A Few Historic Vessels Surveyed by Lee H. Ehrheart

Arthur Foss

The Arthur Foss is one of the oldest tugboats in existence and an important part of history of the Pacific Northwest. Long before Boeing and Microsoft drove our economy, this ship was hard at work on Northwest waters. Northwest Seaport is pleased to be able to share this artifact and its colorful past with the public.

In her 117 years afloat, the Aurthur Foss has seen a lot of changes along Northwest shores, not as a passive bystander but as a worker helping the region grow. Launched at Portland in 1889 as the steam tug Wallowa, she was built to tow sailing ships over the Columbia River bar. She was caught up in the gold rush fevor of 1889, and made several voyages up the Inside Passage towing barges packed with would-be gold miners and supplies. (The Aurthur Foss is the last Alaskan Gold Rush vessel still operating.) She served in the Pacific during World War II, and was the last American ship to escape Wake Island before it fell to the Japanese invasion. She briefly became a movie star in the 1933 movie Tugboat Annie, playing the garbage-barge towboat Narcissus. But her greatest role in the Northwest economy was her work in the timber industry, towing log booms to mills around Puget Sound, mostly that same Douglas Fir that makes up her massive hull.

Retired after 80 years of hard work, in 1970 she was donated by Foss Maritime Co. to her current owner, Northwest Seaport. Here she began a new life as a teaching tool and floating museum. Located in Seattle at the south end of Lake Union, Northwest Seaport is a non-profit organization dedicated to restoring historic ships for the education and injoyment of the public. Visitors of all ages will enjoy a glimpse of life aboard a tugboat.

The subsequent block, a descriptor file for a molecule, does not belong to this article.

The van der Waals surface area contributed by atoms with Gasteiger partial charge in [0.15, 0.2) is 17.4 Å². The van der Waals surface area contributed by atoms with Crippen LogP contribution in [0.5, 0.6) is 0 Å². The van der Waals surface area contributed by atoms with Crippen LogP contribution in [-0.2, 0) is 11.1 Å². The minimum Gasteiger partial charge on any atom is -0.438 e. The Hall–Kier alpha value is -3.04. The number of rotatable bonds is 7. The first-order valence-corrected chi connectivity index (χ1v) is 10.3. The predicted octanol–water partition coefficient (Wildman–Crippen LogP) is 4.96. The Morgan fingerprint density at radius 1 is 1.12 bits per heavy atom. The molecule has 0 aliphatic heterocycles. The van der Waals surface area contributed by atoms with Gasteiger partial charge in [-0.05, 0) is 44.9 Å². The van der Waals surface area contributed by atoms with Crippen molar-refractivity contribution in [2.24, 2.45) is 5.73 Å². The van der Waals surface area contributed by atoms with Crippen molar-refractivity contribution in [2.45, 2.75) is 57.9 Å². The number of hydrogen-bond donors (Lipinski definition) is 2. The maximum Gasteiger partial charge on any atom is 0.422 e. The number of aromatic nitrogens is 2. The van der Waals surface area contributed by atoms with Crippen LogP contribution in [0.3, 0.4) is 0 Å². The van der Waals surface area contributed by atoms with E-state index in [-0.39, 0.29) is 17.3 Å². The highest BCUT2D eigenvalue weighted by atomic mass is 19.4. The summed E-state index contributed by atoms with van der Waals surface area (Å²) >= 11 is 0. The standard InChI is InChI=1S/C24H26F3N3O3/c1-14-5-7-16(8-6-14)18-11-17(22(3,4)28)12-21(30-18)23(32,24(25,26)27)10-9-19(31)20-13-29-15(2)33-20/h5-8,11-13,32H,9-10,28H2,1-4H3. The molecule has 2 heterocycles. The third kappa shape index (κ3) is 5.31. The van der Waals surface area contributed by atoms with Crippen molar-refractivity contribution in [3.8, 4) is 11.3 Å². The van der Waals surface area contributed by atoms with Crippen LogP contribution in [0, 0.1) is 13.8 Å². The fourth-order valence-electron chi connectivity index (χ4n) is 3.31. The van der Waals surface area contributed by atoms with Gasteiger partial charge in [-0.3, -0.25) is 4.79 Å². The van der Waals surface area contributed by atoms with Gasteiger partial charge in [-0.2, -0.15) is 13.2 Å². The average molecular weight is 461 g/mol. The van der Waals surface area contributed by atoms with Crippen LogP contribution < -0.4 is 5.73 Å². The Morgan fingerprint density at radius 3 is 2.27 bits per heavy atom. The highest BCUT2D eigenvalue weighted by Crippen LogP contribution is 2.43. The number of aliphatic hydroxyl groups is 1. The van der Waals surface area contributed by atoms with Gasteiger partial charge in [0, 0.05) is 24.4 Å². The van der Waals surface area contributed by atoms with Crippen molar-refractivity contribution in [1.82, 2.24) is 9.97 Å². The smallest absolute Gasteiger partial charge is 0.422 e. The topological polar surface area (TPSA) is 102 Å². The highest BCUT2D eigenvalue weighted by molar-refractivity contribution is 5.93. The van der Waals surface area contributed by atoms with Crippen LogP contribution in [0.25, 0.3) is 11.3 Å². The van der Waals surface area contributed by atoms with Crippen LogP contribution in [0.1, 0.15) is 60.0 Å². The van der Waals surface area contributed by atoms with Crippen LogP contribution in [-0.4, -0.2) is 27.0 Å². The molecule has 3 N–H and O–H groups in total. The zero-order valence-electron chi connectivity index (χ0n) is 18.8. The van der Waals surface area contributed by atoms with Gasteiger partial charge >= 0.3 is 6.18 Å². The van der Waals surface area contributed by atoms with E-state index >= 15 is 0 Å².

Lee in the galley of the Arthur Foss.


The Adventuress is a 133 foot gaff rigged schooner, built in Maine in 1913. She is owned by Sound Experience of Port Townsend, Washington.

Virginia V

The Virginia V is a steamship built all of Douglas Fir in 1922. Lee also assisted with the major hull rebuilding in the early 1990's at Lake Union Dry Dock, Inc.
The Virginia V is owned by The Virginia V Foundation.

John N. Cobb

The 93 foot wooden N.O.A.A. fisheries research vessel was recently retired and decommissioned after decades of service. Cobb was built in 1950 and homeported in Seattle. It was designed as a west coast purse seiner.

Replica Vessels

Lady Washington

The Lady Washington is the square rigged flagship of the State of Washington. She was built in Aberdeen, Washington during 1987-1989.

Clearwater ~ Hudson River Sloop

The Clearwater was built in Maine by Harvey Garnage during the mid 1970's. This vessel is an 80 foot long replica of an 1850's Dutch design sailing barge. These barges were used for transporting cargo and goods from Albany, New York (the eastern terminus of the Erie Canal) to New York City.
Clearwater was created by the enthusiasm of folk singer Pete Seeger.
Lee has assisted with hull repair activity.

Endeavor ~ Square Rigger With Three Masts

The Endeavor was built in Perth, Australia during 1986-1989, then sailed around the world. On her North American tour she arrived in the Pacific Northwest in 1999. She is a replica of the ship Captain James Cook, RN, sailed around the world for England in the 1770's. Lee worked as a surveyor and shipwright on her graving dock hull repairs in the Victoria, BC Naval yard. He also worked as a rigger. Afterward, he and his daughter Elise sailed aboard as crew, working with Captain Chris Blake, master of the vessel.

Lee working on the rigging of the Endeavor.

Lee and daughter Elise out on the footropes furling the fore course sail.

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Contact Information:

Havorn Marine Services, Inc.
P.O. Box 17521
Seattle WA 98127

Call Lee on his Cell Phone at:
(206) 789-7043

E-mail: leehavorn@gmail.com